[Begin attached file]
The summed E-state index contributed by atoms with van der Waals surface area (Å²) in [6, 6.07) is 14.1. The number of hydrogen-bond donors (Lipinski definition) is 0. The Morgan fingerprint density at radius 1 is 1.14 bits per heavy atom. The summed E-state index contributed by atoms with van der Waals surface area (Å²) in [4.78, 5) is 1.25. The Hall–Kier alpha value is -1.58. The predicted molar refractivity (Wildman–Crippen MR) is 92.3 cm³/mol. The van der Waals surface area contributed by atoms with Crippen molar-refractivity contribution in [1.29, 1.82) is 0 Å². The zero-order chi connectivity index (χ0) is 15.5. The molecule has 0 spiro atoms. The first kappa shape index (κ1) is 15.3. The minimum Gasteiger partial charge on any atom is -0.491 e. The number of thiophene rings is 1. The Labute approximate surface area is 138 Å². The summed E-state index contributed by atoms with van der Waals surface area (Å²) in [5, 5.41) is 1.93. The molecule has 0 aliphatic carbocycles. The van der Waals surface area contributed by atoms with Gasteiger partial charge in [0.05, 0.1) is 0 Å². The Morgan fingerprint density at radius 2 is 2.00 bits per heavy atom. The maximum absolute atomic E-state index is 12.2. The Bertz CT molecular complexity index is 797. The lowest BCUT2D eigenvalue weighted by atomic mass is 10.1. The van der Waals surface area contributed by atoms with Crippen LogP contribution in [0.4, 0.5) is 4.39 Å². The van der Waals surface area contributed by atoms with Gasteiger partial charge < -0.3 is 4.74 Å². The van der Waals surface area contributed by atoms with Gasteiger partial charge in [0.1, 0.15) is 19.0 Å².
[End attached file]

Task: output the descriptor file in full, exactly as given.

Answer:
The summed E-state index contributed by atoms with van der Waals surface area (Å²) in [6, 6.07) is 14.1. The number of hydrogen-bond donors (Lipinski definition) is 0. The Morgan fingerprint density at radius 1 is 1.14 bits per heavy atom. The summed E-state index contributed by atoms with van der Waals surface area (Å²) in [4.78, 5) is 1.25. The Hall–Kier alpha value is -1.58. The predicted molar refractivity (Wildman–Crippen MR) is 92.3 cm³/mol. The van der Waals surface area contributed by atoms with Crippen molar-refractivity contribution in [1.29, 1.82) is 0 Å². The zero-order chi connectivity index (χ0) is 15.5. The molecule has 0 spiro atoms. The first kappa shape index (κ1) is 15.3. The minimum Gasteiger partial charge on any atom is -0.491 e. The number of thiophene rings is 1. The Labute approximate surface area is 138 Å². The summed E-state index contributed by atoms with van der Waals surface area (Å²) in [5, 5.41) is 1.93. The molecule has 0 aliphatic carbocycles. The van der Waals surface area contributed by atoms with Gasteiger partial charge in [0.05, 0.1) is 0 Å². The Morgan fingerprint density at radius 2 is 2.00 bits per heavy atom. The maximum absolute atomic E-state index is 12.2. The Bertz CT molecular complexity index is 797. The lowest BCUT2D eigenvalue weighted by atomic mass is 10.1. The van der Waals surface area contributed by atoms with Crippen LogP contribution in [0.4, 0.5) is 4.39 Å². The van der Waals surface area contributed by atoms with Gasteiger partial charge < -0.3 is 4.74 Å². The van der Waals surface area contributed by atoms with Gasteiger partial charge in [0.1, 0.15) is 19.0 Å².